When medicine is about saving and improving lives, medical technology is about making it easier, more precise and less problematic for doctors and patients.
There is a catch, however. It takes diligence and years of hard work to master the complex human body sufficiently to follow the basic principle of medicine – primum non nocere (firstly, do no harm). Technology is like a teenager with adrenaline; does not stay still, is always on the move and not easy to catch up with.
If, as a medical device manufacturer, you step away from medicine for a minute, you are very much aware of your competition.
So that you can assert yourself economically, you have to offer your customer an appealing experience and a convincing argument to choose your product over the competition. That benefit could be in terms of cost, technology, or, as we’ll see here, the use of technology to make the device easier to use while ensuring that “no harm is done”.
Imagine you are a surgeon looking for a specific organ in the body. You need to get in, fix a serving, and get out without damaging anything else. How about blindfolded?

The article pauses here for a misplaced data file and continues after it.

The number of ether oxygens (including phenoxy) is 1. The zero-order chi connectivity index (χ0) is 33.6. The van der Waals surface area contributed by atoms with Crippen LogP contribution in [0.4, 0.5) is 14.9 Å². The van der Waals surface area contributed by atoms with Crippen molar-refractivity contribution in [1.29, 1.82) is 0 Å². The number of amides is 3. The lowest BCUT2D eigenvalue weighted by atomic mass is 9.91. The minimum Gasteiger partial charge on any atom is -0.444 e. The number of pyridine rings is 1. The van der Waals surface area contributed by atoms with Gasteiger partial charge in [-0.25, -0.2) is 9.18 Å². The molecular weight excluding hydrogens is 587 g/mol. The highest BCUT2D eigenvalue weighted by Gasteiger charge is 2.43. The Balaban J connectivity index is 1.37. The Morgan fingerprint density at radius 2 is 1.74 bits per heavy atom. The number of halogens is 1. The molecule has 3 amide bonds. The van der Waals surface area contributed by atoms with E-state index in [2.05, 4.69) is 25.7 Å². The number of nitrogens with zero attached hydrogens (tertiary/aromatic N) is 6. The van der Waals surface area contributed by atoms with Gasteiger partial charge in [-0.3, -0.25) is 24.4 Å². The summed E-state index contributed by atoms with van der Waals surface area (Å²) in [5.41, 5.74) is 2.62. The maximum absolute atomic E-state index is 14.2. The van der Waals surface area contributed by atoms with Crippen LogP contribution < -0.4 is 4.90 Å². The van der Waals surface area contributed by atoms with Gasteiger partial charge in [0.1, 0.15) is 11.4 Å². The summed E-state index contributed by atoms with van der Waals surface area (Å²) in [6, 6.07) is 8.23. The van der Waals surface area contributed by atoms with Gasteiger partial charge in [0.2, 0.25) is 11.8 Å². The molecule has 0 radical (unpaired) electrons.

Relax! Technology helps surgeons “see” what their eyes can’t directly. In addition, the technology helps them get in and out without causing damage.
For example, a skillful cystoscopy can ensure that the ureters are not damaged during a laparoscopic hysterectomy. Let’s see how virtual reality (VR) can make this happen.
Small cuts for big profits
Whenever a surgeon needs to access an organ stowed in a rather crowded abdomen, the traditional approach is to make an incision that can be up to 12 inches long. You need such a large opening to see what you’re doing and to get inside. Among other things, this keeps the patient in the hospital longer and leaves a rather prominent scar.
Enter laparoscopy. In this procedure, instead of one large opening, surgeons make a series of small incisions. You insert a laparoscope, a slim device with a tiny video camera and light, and other specialty instruments through the incisions. Job done, the tiny cuts heal quickly and the patient is out of the hospital quickly.
Hysterectomy is a procedure in which a gynecologist removes the uterus. Most patients and surgeons prefer the laparoscopic route for this operation. The most common complication of a laparoscopic hysterectomy is collateral damage to the ureters, which is difficult to see.